The first United Nations Millennium Development Goals (MDG) aim to eradicate hunger and extreme poverty.
Brazil has recently made impressive improvements in reducing food and nutritional insecurity especially among children under five years old. By 2009, the percentage of children wasting fell to 1.8% of the total population against 19.6% reported in the past 10 years. The achievements can be explained as a combination of joint efforts in reducing extreme poverty, expanding the income and investments in school feeding and public health after the launching of the Zero Hunger Strategy in 2003.
The success of Brazil in fighting food and nutritional insecurity has generated a global interest in the Brazilian model. Specifically, this interest includes the “know-how” of establishing legal, institutional and financial mechanisms to support successful strategies in the fight against hunger by creating a multisectorial approach to tackle hunger.
The experience, as well as the outstanding results of the Brazilian School Feeding Program as a component of the Zero Hunger strategy, contributes to the understanding on how to develop multi-sector and sustainable school feeding models linked to social protection policies and nutritional issues.
The right to food was included in the Brazilian Constitution and assures food and nutritional security as a State policy. In this sense, the National School Feeding Program (PNAE) is central in decreasing child malnourishment as it reaches children under one year old and the expenditure with meals for pupils until four years is almost three times higher than with older students.
PNAE was one of the first programs in the world to address that concern. Equally pioneering for the PNAE was the law to include 30% of the food used for the school meals to be purchased from small holder farmers, which linked agriculture and food security in an institutional perspective and shows the multi-sector character of the Brazilian model.
Moreover, all the school meals are designed by a nutritionist and students learn from the beginning to have a healthy relation with what they eat. This way, not only under nutrition is approached but also the obesity problem is considered as a public health matter and has become an important distress within the School Feeding Program.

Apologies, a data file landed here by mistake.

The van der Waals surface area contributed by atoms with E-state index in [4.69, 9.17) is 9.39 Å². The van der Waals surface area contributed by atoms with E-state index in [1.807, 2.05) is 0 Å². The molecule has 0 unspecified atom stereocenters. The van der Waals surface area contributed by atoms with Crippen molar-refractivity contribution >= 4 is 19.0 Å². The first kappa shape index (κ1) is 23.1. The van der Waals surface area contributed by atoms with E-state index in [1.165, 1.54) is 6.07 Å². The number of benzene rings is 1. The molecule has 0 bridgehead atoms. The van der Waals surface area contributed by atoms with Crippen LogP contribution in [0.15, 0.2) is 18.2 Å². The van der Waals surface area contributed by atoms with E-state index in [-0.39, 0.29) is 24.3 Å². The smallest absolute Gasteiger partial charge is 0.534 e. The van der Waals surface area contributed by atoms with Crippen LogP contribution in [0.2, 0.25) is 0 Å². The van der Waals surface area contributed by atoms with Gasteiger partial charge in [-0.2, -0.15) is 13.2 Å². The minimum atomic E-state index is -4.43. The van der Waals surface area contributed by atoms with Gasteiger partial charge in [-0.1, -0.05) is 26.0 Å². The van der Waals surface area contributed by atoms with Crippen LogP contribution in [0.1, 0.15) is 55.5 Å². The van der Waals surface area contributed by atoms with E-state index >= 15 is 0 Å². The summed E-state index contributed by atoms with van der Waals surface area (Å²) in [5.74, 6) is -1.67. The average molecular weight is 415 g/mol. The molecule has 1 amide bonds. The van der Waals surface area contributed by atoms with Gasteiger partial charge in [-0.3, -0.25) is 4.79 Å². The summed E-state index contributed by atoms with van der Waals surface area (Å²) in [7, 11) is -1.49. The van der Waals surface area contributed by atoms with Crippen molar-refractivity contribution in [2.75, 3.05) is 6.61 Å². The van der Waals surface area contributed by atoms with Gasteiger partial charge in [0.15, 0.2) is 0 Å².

In this context, the Centre of Excellence against hunger was launched in the end of 2011 as a partnership between the Brazilian government and the United Nations World Food Program. The Centre of Excellence aims to share the Brazilian experience and to support developing countries in establishing food as a human right, including nutrition as a food security matter and to develop a sustainable National School Feeding Program supporting countries in Africa, Asia and Latin America.
By providing policy advice and technical assistance, the Centre of Excellence works as a global knowledge platform that has brought southern nations together and helping them to develop their own initiatives in fighting hunger and malnutrition. Since its creation more than 20 countries received Centre’s support in technical cooperation.
Daniel Balaban is an Economist and has a MBA in Finance and Masters in International Relations. Since August 2011, he is the Director and Representative of the World Food Program Centre of Excellence Against Hunger in Brazil. He acted over ten years in the areas of finance and planning in business consulting firms and foundations of welfare facilities. In 1994 he became Finance Analyst of Brazil’s Ministry of Finance, having served as Economic Adviser to the Secretary of the Treasury and National Coordinator for Economic Studies of the Secretariat of National Treasury. In 2003 he served as Special Adviser to the Secretary of the Economic and Social Development of Brazil’s Presidency of the Republic. From March 2006 to August 2011, he was President of the Brazilian National Education Development Fund, responsible for the National School Feeding Program which feeds more than 47 million students around the Country. Mr. Balaban has been instrumental in supporting south-south cooperation and partnership in collaboration with the World Food Program and the Food and Agricultural Organization to bring support to national governments, including several countries in Latin America, Africa and Asia.